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Looking for recommendations for playful renditions of american cuisine

HI everyone,
A friend from Atlanta is coming up to visit us this weekend and wants to find a restaurant that plays with American Cuisine in new and interesting ways. His fav's in Atlanta are Empire South, Leon's, Flip Burger, etc.

We suggested WD-50, but their tasting menu is out of his price range. My wife and I usually eat non-western cuisine, so we're unsure what will be a fantastic New American restaurant. We're taking him to Momofuku Ssam, but that is it so far.

I really appreciate your thoughts!

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  1. Gwynnett Street

    Brooklyn Star

    The Dutch

      1. If you can get a reservation, the tasting menu at Torissi ($65) might fit the bill. Their style is slightly reversed from what you described (an Americanized take on Italian food) but it's definitely playful and very delicious.

        I would classify ABC Kitchen as "Seasonal New American" and would highly recommend that as another higher-end option.

        Other suggestions would be Prune or Shopsin's (open on Saturdays until 2pm).

        I can also suggest a number of restaurants in the outer boroughs that would be perfect if you are willing to travel to Brooklyn or Queens. My top picks would be Do or Dine in Bed Stuy or Salt and Fat in Sunnyside.

        1. Gwynnet St and Marc Forgione are both great calls. Also, there are two tasting menus at WD - the cheaper one is $75 for five (smallish) courses, IIRC.

          And yeah, hit Shopsin's for brunch. There isn't much that's much more "playful" than some of his creations, even without the transglutaminase and Ultratex and sous-vide and liquid nitrogen...

          Only one I'll add is Public - esoteric "fusion" cuisine but based around local / seasonal stuff. Very creative, and reasonably priced for what they serve. If your guest will be around Sunday night, the Sunday Supper is a steal, $50 for 5 courses. They're also a great brunch option - super-creative takes on classic brunch fare - on either Sat or Sun.

          5 Replies
          1. re: sgordon

            I'm not sure if you're recommending Public as "new american" cuisine as requested by the OP. But if so, why is it that Public never strike me as American at all? Seems more like a fusion of various international stuff with mainly Australian/New Zealand as a base.

            1. re: RCC

              He does use primarily local / seasonal produce, so the roots of the food are just as much "New American" (an admittedly vague category of cuisine) as many other places - does he touch on Australian and Southeast Asian flavors? Sure. But then every "New American" place has it's own fusion-y touchstones. I mean, Momofuku Ssam, which is self-described as American, is even further down the fusion rabbit hole...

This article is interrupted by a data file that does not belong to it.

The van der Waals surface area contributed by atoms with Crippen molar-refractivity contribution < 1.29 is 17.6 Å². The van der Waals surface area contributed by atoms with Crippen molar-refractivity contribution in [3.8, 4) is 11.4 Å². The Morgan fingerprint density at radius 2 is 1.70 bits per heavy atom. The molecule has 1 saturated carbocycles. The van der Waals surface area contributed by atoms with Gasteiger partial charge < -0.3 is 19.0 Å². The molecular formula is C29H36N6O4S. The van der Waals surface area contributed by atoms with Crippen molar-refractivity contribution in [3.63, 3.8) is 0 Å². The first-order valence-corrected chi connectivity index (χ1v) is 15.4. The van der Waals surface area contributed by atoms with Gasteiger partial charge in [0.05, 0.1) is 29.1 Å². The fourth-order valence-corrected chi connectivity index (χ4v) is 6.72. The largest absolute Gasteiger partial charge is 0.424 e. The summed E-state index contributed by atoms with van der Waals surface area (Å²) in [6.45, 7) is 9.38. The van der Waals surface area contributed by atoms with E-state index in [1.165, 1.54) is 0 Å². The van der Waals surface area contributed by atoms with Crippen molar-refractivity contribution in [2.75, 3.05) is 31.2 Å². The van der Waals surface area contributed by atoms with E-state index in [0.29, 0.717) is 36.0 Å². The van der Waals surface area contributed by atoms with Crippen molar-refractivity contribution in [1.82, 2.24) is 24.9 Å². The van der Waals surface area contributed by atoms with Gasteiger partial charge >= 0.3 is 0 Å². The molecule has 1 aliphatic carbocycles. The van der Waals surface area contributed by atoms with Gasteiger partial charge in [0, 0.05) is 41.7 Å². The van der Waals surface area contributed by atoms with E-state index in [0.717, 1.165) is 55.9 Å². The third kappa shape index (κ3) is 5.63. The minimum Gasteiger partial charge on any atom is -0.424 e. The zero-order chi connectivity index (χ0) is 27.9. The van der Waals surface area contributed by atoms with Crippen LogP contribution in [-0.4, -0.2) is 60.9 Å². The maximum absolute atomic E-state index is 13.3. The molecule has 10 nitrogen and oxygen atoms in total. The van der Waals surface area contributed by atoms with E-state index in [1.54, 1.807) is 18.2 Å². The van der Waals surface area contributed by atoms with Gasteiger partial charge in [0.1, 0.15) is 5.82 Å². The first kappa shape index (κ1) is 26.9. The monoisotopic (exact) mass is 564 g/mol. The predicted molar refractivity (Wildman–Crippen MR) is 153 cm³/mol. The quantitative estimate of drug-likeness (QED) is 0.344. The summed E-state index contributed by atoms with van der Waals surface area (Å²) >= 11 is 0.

1. re: sgordon

                Chang calls his food "American" -- but nobody in his right mind agrees with him.

                1. re: Sneakeater

                  Actually, I agree with him, though there are dishes that are all over the map. I recall a pasta dish a year or so ago that might best have been described as Italian-Japanese-Mexican. But - leaving out the perennial items like the pork buns, sausage & rice cakes, etc - it's mostly rooted in American cuisine, to my mind. Sort of. I'm looking over the current dinner menu right now, and god only knows what culture "pea soup with snails, pork jowl, and jalapeno" is rooted in.

                  But maybe I'm not in my right mind...

                  1. re: Sneakeater

                    I call it eclectic. Some of his stuff is very clearly American, but most of it is fusion.

            2. I think this recommendation will illicit some negative response but playful American is kind of David Burke's forte. Maybe you want to check out one of his places.

              2 Replies
              1. re: Spiritchaser

                No negatives from me - I quite like Burke. Surprised I forgot him, actually. Good suggestion.

                1. re: sgordon

                  Thanks sgordon. I guess I have to be honest though and give the credit for the idea to my GF, she's the one that reminded me about Burke. : )